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stanalger
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St. Louis, MO
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Without the final "subtract from 100" step, the team won't be
guaranteed a win.

Here's a counterexample:

The players have already numbered themselves 1-100.

Organizer assigns the number 2 to player 1, and assigns 1 to
all of the other players 2-100.

Player 1 receives a list consisting of 99 1's. He totals
the list to get 99, adds 1 (his player number) to get 100,
ignores all but the last two digits and submits 0 as his guess.
He's wrong since his number was 2 (not 0.)

Players 2-100 each receive a list containing 98 1's and a single 2.
Each of these list totals 100 (since 98*1 + 2 = 100.)

After players 2-100 add their player numbers to 100, they get totals
of 102, 103, 104, ..., 199, 200. Ignoring all but the last two
digits, they finish will 2, 3, 4, ..., 99, 0. If they submit these
numbers as their guesses, they are all wrong (since all of them
were assigned 1 by the organizer, but none submitted 1 as their guess.)


[If you add the final "subtract from 100" step, player 1 would subtract
0 from 100 and submit 100 as his guess. He's still wrong.
Players 2-100 would subtract 2, 3, 4, ...., 99, 0 from 100 and
submit 98, 97, 96,..., 1, 0 as their guesses. Player 99 would be
the only one submitting a correct answer...but that's a WIN for the
team!]

It's quite a generous game for the organizer to sponsor, since even with
NO strategy, the team will probably win. If the organizer's assignment
of numbers is random, and if the players ignore the lists and simply
guess at their numbers, they will win roughly 63% of the time.
(1-(99/100)^100=.63396765...)
The flawed strategy (missing the "subtract from 100" step), while not
perfect, increases the probability of success even more (but not all
the way to 100%.)
TomasB
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Inner circle
Sweden
1143 Posts

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Stan is of course very right that the final subtract needs to be done. I confused myself when I saw that it didn't matter if the players add or subtract their position in the modulo arithmetics. Exchanging addition for subtraction is the same as putting the players in the reverse order since (X + N) mod 100 = (X + (N - 100)) mod 100.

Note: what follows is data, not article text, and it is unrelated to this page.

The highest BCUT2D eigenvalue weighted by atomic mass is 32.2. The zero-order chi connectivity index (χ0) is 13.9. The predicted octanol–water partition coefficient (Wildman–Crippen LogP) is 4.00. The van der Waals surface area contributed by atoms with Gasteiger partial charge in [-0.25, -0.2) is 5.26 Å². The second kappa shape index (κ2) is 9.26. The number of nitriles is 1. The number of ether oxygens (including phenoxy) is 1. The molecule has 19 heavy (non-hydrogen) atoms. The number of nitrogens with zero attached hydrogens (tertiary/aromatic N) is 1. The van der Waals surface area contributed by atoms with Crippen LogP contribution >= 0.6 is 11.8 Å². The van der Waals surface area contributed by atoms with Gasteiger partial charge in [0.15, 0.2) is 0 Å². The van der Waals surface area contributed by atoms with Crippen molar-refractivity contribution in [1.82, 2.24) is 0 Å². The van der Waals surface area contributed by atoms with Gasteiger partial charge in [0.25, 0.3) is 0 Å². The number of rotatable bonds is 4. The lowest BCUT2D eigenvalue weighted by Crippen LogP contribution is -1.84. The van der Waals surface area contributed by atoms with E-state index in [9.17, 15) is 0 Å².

Follow-up puzzle: How many players should the organizer allow to give them at most even odds if they only guess?

/Tomas
MPHanson
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Thank you for the amplification, Tomas. Nonetheless, I think I need to go back to the kiddie pool until I learn to swim a little better...

Mike
Heinz Weber
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Austria
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First I admitt I have not the sligthest idea WHY stans strategy works. I simulated it yesterday (to proof that it doesn't and to find a counterexample) and found it works. I also found: with random guessing (without any strategy at all) they have a 64,6% chance to win, and with the strategy 'without the last subtract from 100 -step' this is nothing better. I did this because my first approach to the problem was something similar, I tried to make sure that players with identical assigned numbers are guessing differently. But obviously I was (and I am) very fare from understanding the problem...

Stan (or Thomas) can you give us some insight why this works?

Thanks,
Heinz
TomasB
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Heinz, Stan did explain why it works but I can try to make it clearer.

Imagine that you are a player and you KNOW the last two digits if you sum up ALL 100 numbers. Maybe you know that the number should end in 42. You get your list of 99 numbers and sum them up. You will then KNOW which number you should chose to make the sum end in 42. There can only be one such number between 1 and 100.

In reality no one knows what he sum of all 100 numbers end in but we know that it can only end in 00, 01, 02, ... , 98 or 99, which happens to be exactly 100 different cases. So let one player guess that the sum ends in 00. Let another guess that the sum ends in 01, etc. One (and exactly one) of them will be correct and will therefore guess his own number correctly.

/Tomas
Heinz Weber
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Oh...

thank you!
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